“Concerns about civility and mutual respect can never be used as a justification for closing off discussion of ideas.”

    It is really just that simple. None of the “we support…but” arguments ever succeed in working around that. Time for people to get over it.

  4. Posted October 21, 2017 at 1:22 pm | Permalink

    “That is the real crux of Zimmer’s case for free speech: Not that it’s necessary for democracy (strictly speaking, it isn’t), …”

    Oh yes it is! A genuine democracy requires the freedom to openly criticise powerful interest groups, including governments.

    • Vaal
      Posted October 21, 2017 at 1:57 pm | Permalink

      I was stopped, and puzzled by that part too.

    • Steve Gerrard
      Posted October 21, 2017 at 2:20 pm | Permalink

      It isn’t just the First Amendment sense of free speech, which is that the government can’t suppress criticism of the government. It is also the academic or intellectual sense of free speech, that we should be free to criticize and defend both good and bad ideas.

    • Randall Schenck
      Posted October 21, 2017 at 2:24 pm | Permalink

      Freedom of the press is most critical of all I think, all part of the free speech. Without a free press we would have been long gone by now. Oh yeah, another thing that Trump land does not like at all.

  5. ThyroidPlanet
    Posted October 21, 2017 at 1:39 pm | Permalink

    Bravo PCC(E), bravo University of Chicago, which I’ve always held in high regard, I guess because of the publications I’ve seen?…. or like a brand? Not sure…

    Free association thoughts about the free speech thing in no particular order or importance:

    Nobody in the world can possibly lay claim to absolutely perfect knowledge, understanding, etc.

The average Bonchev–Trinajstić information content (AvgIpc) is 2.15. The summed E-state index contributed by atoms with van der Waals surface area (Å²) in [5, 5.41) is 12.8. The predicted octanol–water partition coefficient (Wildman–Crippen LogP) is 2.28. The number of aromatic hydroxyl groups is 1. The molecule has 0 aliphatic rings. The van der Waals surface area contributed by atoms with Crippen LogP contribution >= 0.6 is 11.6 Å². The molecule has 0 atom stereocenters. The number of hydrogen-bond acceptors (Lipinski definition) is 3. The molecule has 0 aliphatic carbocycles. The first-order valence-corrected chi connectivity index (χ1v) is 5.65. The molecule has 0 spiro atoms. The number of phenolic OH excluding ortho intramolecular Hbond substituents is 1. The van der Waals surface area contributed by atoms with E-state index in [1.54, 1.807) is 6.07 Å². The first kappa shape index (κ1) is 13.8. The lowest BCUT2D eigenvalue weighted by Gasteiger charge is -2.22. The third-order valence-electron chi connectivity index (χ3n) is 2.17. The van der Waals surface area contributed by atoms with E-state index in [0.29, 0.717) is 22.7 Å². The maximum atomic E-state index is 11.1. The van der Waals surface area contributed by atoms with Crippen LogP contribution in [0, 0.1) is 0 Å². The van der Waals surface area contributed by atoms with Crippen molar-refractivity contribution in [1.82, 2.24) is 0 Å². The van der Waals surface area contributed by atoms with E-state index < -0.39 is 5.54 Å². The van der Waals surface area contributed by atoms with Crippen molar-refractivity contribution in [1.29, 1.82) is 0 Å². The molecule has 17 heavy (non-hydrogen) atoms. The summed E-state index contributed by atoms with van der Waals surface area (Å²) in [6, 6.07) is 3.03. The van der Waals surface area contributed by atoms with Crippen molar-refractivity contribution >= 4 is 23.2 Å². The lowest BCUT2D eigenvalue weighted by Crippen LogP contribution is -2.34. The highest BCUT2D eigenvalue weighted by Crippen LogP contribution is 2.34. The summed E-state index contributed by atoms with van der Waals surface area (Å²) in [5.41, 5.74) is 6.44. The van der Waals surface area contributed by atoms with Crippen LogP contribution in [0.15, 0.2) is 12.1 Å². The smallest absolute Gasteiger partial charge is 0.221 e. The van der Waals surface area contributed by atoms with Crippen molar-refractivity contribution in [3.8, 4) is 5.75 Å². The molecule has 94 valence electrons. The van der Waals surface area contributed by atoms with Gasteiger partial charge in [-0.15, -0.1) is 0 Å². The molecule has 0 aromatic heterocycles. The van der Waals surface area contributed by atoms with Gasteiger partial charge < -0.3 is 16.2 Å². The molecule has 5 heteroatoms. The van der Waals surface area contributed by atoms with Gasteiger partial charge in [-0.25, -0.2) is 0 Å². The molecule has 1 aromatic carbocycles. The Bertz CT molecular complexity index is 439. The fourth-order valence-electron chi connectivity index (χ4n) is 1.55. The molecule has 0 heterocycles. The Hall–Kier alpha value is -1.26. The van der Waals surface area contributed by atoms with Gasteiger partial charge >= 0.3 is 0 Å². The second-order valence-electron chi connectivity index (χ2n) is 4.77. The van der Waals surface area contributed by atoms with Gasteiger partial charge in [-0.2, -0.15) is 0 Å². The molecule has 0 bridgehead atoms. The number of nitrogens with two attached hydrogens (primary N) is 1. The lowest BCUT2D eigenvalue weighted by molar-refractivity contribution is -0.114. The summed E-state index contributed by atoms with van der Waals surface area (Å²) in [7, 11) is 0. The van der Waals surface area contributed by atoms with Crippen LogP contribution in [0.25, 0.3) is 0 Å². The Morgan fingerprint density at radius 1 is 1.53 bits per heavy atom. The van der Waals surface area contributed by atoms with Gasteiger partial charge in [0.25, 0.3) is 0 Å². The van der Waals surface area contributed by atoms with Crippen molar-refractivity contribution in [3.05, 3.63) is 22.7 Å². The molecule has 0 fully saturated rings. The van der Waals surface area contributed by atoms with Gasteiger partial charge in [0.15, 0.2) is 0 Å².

Free speech, when characterized as a “free for all” (as was done in Wellesley) is a moment where you clearly see how THEY plan to use free speech, and how THEY interpret others’ free speech. This says more about them than they do of free speech.

    How do we solve or even define problems if we ALL can’t talk to each other?

    • ThyroidPlanet
      Posted October 23, 2017 at 5:30 pm | Permalink

      Another thought

      I think it should be a rule that every citizen try to view the world through citizens who are ostensibly very different from you – it might be difficult, but without free speech for them to get their ideas out, what chance is there to find how to repair the problems caused by terrible ideas? Or to even recognize your OWN terrible ideas?


  6. alexandra Moffat
    Posted October 21, 2017 at 2:15 pm | Permalink

    “I can’t help but feel a swell of pride at these plaudits, even if they do come from a Republican.”

    Me, too, for having been lucky enough to attend in the late 1940s.

  7. Ken Kukec
    Posted October 21, 2017 at 4:55 pm | Permalink

    Day-um, that piece hit the refresh button on my faith in academia.

  8. Jim batterson
    Posted October 21, 2017 at 6:38 pm | Permalink

    Jerry, maybe you could forward the op-ed piece as a follow up to your note to your undergrad alma mater prez as a concrete good example of free speech policy at university